7. I think the layoffs are a superb idea. The only problem is that the wrong people are getting laid off. The company should start with Parker, then anyone on the board who thought that bringing in Parker was a good idea, then anyone who thought the new 737 configuration was a good idea. Then any executive who has not flown economy on the new plane for 4+ hours. That would be a great start.

  8. I want you to know being called fat, clueless and dispensable really hurt my feelings. Just for that I’m going to put in 3-4 seating in the 737’s

  9. Hmmm… I am scratching my head. He has said many times, the fundamentals of the industry have changed. Reading this, sounds like it’s the same old airline industry.

  10. I’m not sure I’d want to be a AA director level or above and living in PHX but that’s just a “bet” on my part I “really have no idea”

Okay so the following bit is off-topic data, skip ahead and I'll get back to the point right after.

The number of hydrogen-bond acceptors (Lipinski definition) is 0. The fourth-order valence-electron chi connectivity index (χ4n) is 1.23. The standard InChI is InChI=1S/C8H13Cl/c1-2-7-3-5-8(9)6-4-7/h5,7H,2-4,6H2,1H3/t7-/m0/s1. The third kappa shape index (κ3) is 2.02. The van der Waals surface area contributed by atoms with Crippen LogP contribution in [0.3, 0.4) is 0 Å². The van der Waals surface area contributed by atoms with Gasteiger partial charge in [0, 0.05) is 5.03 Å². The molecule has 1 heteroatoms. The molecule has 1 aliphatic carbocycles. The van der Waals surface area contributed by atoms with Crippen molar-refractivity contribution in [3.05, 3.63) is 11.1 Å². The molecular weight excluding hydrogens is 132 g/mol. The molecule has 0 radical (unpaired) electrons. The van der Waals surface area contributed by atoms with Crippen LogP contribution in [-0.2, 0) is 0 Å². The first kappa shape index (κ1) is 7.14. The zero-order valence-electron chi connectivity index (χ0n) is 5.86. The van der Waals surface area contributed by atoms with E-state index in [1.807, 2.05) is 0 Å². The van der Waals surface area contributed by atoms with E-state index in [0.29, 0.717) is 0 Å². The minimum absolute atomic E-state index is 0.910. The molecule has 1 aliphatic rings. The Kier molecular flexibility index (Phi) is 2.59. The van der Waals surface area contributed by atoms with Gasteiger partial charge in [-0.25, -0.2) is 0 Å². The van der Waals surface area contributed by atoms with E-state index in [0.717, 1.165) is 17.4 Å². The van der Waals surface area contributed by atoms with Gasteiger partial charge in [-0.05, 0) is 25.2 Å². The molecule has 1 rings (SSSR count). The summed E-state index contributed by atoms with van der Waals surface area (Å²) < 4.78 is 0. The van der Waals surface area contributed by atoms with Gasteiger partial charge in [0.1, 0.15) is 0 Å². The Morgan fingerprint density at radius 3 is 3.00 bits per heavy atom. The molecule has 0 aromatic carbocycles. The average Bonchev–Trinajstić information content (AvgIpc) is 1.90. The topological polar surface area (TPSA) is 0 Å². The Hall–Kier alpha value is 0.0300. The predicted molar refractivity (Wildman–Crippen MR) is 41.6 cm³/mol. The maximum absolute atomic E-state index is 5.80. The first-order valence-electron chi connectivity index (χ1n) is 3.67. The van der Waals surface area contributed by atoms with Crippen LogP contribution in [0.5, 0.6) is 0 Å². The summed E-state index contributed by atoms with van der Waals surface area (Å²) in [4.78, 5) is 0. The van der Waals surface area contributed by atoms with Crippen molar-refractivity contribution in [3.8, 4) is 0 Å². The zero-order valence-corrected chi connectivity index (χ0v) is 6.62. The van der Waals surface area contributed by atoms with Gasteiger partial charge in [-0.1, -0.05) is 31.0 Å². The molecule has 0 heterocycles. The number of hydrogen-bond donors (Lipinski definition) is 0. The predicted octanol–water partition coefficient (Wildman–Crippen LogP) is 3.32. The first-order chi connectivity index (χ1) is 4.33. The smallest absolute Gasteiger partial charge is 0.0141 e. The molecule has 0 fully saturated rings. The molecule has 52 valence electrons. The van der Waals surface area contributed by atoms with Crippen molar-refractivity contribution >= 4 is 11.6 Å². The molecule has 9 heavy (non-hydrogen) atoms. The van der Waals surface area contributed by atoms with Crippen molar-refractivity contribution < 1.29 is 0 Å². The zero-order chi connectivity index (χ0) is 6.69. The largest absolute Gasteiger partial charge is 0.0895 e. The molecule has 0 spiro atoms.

11. @ Dug Parker

    Go big or go home. You can fit 9 across if you eliminate armrests, force people to walk down the aisles sideways, and make each seat 14.4″ wide. Think “domestic tour buses in Japan.”

    Now go! Live your dreams and don’t let anyone tell you that the customers matter!

  12. Sadly, most of middle mgmt that had a clue how to run a legacy carrier were already let go, now the remaining ones will be gone. We will be left with those who are trying to run a legacy carrier like a regional. Next move will be another BK. Cleaning house should start at the very top.